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Old tyres scrap

david7mdavid7m Posts: 636
edited June 2018 in Workshop
Hello
Finally got the road bike out from the eves of the garage roof - been there 10 years!
Pumped up the tyres and lubed chain - works fine :)
Tyres are Maxxis Columbiere 700 x 25c and the original ones. It's a Ridgeback Genesis Day 06 and assume a 2006 bike, can't remember :D
Tread is fine and no cracks.
Just keep going until thread showing or they gonna blow/ dangerous? How old before mileage beats them?
Dave

Posts

  • MiddleRingerMiddleRinger Posts: 678
    I inherited an old steel road bike once. It'd been in the shed (in hot, humid Queensland) for about 5 years. I pumped up the tyres and took it for a spin around the block. Totally blew the rear tyre and scared the bejezus out of me! The tube busted right through and basically ripped the tyre to shreds!
  • david7mdavid7m Posts: 636
    Ah, now I'm concerned as this is 10 years plus and the UK :( Although it has been kept bone dry.
    Dave
  • MatthewfalleMatthewfalle Posts: 17,380
    david7m wrote:
    Ah, now I'm concerned as this is 10 years plus and the UK :( Although it has been kept bone dry.
    Dave


    no time limits so long as they work. just go for a ride.
    Postby team47b » Sun Jun 28, 2015 11:53 am

    De Sisti wrote:
    This is one of the silliest threads I've come across. :lol:

    Recognition at last Matthew, well done!, a justified honour :D
    smithy21 wrote:

    He's right you know.
  • david7mdavid7m Posts: 636
    And it's only my first thread :D
  • plowmarplowmar Posts: 1,032
    Doesn't rubber deteriorate over time?.

    I remember reading about a car enthusiast storing a vintage car for a ten year period and had to replace the tyres due their inactivity.

    Personally I'd replace them. But welcome back to cycling.
  • whyamiherewhyamihere Posts: 7,599
    If you're worrying about it, I would change them. It's likely to be at the back of your mind while you ride, and may well impact your enjoyment. New tyres don't cost a lot, and it will be worth it for peace of mind.
  • crankycrankcrankycrank Posts: 1,830
    Check for any visible cracking or damage, pump them up to 10psi or so over labeled max air pressure on tyre, let sit until you're ready to ride then re-set pressure to your liking. If they don't show any flaws after over inflation they're probably OK but check occasionally. If it worries you then just get new tyres and enjoy the ride.
  • sungodsungod Posts: 15,261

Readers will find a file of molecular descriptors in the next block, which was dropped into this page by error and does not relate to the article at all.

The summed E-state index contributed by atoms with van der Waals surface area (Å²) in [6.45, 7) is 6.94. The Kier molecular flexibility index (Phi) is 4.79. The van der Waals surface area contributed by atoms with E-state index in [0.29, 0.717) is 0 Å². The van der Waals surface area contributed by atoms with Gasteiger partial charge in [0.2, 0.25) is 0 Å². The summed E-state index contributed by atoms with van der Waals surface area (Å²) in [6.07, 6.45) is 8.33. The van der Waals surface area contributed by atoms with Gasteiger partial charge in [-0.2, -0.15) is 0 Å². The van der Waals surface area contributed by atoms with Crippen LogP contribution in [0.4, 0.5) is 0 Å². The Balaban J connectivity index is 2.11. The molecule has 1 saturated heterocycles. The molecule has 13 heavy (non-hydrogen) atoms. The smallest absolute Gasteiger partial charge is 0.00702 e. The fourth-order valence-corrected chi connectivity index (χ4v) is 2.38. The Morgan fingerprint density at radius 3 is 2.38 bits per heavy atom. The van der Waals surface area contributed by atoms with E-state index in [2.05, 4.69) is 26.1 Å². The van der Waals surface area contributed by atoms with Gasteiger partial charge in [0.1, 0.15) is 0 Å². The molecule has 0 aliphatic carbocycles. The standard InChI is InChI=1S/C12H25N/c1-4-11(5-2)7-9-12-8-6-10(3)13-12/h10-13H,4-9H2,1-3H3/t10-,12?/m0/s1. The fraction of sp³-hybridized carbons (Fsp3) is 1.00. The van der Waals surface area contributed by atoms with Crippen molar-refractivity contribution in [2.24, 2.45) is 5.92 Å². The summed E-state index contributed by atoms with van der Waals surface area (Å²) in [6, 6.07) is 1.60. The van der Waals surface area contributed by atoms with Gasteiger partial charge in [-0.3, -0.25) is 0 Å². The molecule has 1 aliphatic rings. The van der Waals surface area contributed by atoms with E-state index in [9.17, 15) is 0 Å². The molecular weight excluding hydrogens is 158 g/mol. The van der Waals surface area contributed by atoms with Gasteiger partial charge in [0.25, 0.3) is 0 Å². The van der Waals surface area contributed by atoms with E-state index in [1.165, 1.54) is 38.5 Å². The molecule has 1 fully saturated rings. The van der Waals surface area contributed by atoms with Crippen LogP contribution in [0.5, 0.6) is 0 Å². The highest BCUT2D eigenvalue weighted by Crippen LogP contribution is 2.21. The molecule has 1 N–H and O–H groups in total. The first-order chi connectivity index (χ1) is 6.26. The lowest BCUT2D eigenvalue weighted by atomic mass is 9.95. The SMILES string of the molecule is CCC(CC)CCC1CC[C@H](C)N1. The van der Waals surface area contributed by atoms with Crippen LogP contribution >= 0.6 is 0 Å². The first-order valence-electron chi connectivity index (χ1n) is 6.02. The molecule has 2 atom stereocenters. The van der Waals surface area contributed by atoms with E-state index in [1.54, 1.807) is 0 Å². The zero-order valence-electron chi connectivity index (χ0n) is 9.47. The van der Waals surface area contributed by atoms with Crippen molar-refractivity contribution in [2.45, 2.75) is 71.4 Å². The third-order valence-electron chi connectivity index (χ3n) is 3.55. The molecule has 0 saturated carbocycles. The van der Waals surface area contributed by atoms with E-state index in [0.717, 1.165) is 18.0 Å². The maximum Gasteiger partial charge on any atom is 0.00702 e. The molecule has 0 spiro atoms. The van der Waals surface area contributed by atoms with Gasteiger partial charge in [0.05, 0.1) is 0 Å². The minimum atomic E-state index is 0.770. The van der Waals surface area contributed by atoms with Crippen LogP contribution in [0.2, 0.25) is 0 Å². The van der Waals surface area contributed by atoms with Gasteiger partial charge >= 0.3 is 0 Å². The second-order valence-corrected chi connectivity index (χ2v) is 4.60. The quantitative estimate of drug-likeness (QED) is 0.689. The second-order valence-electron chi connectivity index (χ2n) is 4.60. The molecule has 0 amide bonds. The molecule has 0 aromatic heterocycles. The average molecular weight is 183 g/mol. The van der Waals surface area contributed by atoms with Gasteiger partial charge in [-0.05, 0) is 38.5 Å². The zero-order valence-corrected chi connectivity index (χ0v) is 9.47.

if it takes full rated pressure and there's no sign of damage, distortion, bad cracking, lumps of rubber coming off etc. it's probably fine

    bear in mind the strength of a tyre is in the fabric carcass, the rubber is for grip and to protect the carcass

    a natural fibre carcass (usually cotton, far less common is silk) certainly can fail if kept in damp conditions, the fibres simply rot, this may be why the old one mentioned above failed

    but most clincher tyres have a synthetic carcass, unless the tyre gets degraded by long term uv exposure, chemical attack etc., it'll go on indefinitely
    my bike - faster than god's and twice as shiny
  • FishFishFishFish Posts: 2,152
    .. it is UV light cross linking the long chain polymers which make it brittle.
    ...take your pickelf on your holibobs.... :D

    jeez :roll:
  • I've got a pair of carbon sprints with Vittoria tubs on that have been in a wheel bag in a bike box in my loft for 17 years, they take and hold 10 bar and have no signs of cracking. Not sure if I'd ride them, but any reason why I shouldn't?
  • david7mdavid7m Posts: 636
    I've replaced the tubes today, checked tyres over and done the over pressure test - all good!
    Might replace the rear only in the next couple of months to see if there is something with less drag ;)
    Cheers.
    Dave
  • david7mdavid7m Posts: 636
    Just ordered a Conti GP 4000S II in 25c - wasn't quite a month :D £28 on Evans.
    Dave
  • keef66keef66 Posts: 13,123
    The thing I've found with old tyres is that they can lose a bit of flexibility. Which in practice means they don't conform quite as well to the road surface as a new one, so they can be a bit slippy in the wet.

    But at this time of year, if they hold pressure just ride them till they wear out.
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